FTB fine-tuning – More choice and flexibility for families
The Government has listened to Australian families who have asked for more flexibility in the Family Tax Benefit (FTB) and Child Care Benefit (CCB) system.
Today I am announcing a set of measures that will further help families match their payments to their circumstances. The announcement fine-tunes an already very generous system that has put an extra $2 billion a year in the pockets of Australian families and pays out an average $5,700 a year tax-free in FTB.
In fact, more than 260,000 families currently receive the equivalent of more than $10,000 a year tax-free in fortnightly family payments.
Importantly, the Family Tax Benefit system will continue to pay families top-up payments. Under Labor’s old system, if families over-estimated their income and were underpaid, that was just too bad.
The Family Tax Benefit System is an extension of the tax system and involves an annual payment based on a family’s taxable income. Families can choose to take the payment fortnightly or in a lump-sum. If a family wants fortnightly payments, we pay them on their estimate of the family’s taxable income for the year.
At the end of the financial year, their estimate is then reconciled with their actual taxable income. This ensures that two families with the same number of children and on the same income will get paid exactly the same amount no matter whether they are paid fortnightly or in a lump-sum.
Currently, families who tell us about an increase in their income have their payment changed to reflect their new estimate. Any overpayment is currently dealt with at the end of the year as a part of reconciliation.
Under the new measures, families will have the additional option of asking to be paid at a rate for the remainder of the year that will significantly reduce or wipe out any potential overpayment.
Families will also be given the choice to receive some of their FTB and CCB during the year and the balance at the end.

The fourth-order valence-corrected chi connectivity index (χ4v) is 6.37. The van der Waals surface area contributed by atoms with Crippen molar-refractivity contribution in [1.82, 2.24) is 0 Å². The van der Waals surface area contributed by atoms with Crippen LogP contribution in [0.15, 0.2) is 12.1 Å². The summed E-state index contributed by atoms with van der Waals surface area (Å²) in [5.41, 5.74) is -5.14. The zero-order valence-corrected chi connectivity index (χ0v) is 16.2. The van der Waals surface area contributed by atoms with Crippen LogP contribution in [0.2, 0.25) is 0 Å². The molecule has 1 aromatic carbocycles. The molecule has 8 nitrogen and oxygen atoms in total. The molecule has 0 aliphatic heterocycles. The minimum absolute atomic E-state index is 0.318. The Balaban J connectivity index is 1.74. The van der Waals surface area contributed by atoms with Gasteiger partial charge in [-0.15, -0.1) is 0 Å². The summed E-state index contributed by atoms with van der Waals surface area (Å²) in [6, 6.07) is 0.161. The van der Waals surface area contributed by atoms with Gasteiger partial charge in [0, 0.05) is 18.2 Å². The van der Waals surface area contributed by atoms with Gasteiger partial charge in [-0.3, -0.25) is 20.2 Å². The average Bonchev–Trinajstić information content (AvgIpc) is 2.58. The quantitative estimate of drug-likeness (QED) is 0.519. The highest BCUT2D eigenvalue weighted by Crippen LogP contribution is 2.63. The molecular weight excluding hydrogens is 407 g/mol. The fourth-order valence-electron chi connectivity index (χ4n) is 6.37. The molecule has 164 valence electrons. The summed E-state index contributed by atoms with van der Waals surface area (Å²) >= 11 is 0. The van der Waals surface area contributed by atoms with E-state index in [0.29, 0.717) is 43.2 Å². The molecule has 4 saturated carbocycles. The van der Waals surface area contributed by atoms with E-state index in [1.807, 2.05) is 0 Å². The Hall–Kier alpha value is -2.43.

The Family Tax Benefit is made up of two payments, one which assists with the cost of children (FTB Part A), and the other which is targetted to single income families (FTB Part B). In the future, families will be able to choose to receive their FTB Part A as fortnightly payments and their FTB Part B as a lump sum at the end of the year, or vice versa. This will help single income families with a partner who is unsure if they will return to work, because they will be able to defer the payment targetted to single income families until the end of the year, while still receiving their FTB Part A payment fortnightly.
Families will also be able to defer their FTB Part A payments for their older teenagers until the end of the year while continuing their fortnightly payments for their younger children. Families are entitled to get FTB Part A for a child aged 16 or more only if the child’s income for the year is less than $8,346. Some families therefore can find that they have been overpaid FTB for older teenagers who enter the workforce part-way through the year. This measure will help these families avoid a possible overpayment. If at the end of the year, the family is still entitled to FTB for the older children they will be topped up for those children with their tax assessment.
Similarly, to assist customers in the FTB A taper zone who are unsure of their annual income, families will be able to choose to receive only the base rate of FTB Part A fortnightly, and get the rest of their annual entitlement as a lump sum at the end of the year. This will ensure that, so long as they earn less than $80,000 (for a family with one child), they will not get an overpayment.
The calculation of Child Care Benefit for families and child care centres will also be simplified. Families will be given the choice of rounding down their CCB percentage. This measure will give them a small buffer at the end of the year and will make the system easier for centres to manage and simpler for parents.
The measures I am announcing today will give families substantially greater choices to help them reduce the likelihood that they will end up with a Family Tax Benefit or Child Care Benefit overpayment at the end of the year.
These initiatives will add flexibility into the system whilst continuing the overall generosity and fairness of the system.
The measures will be made available progressively from November 2002.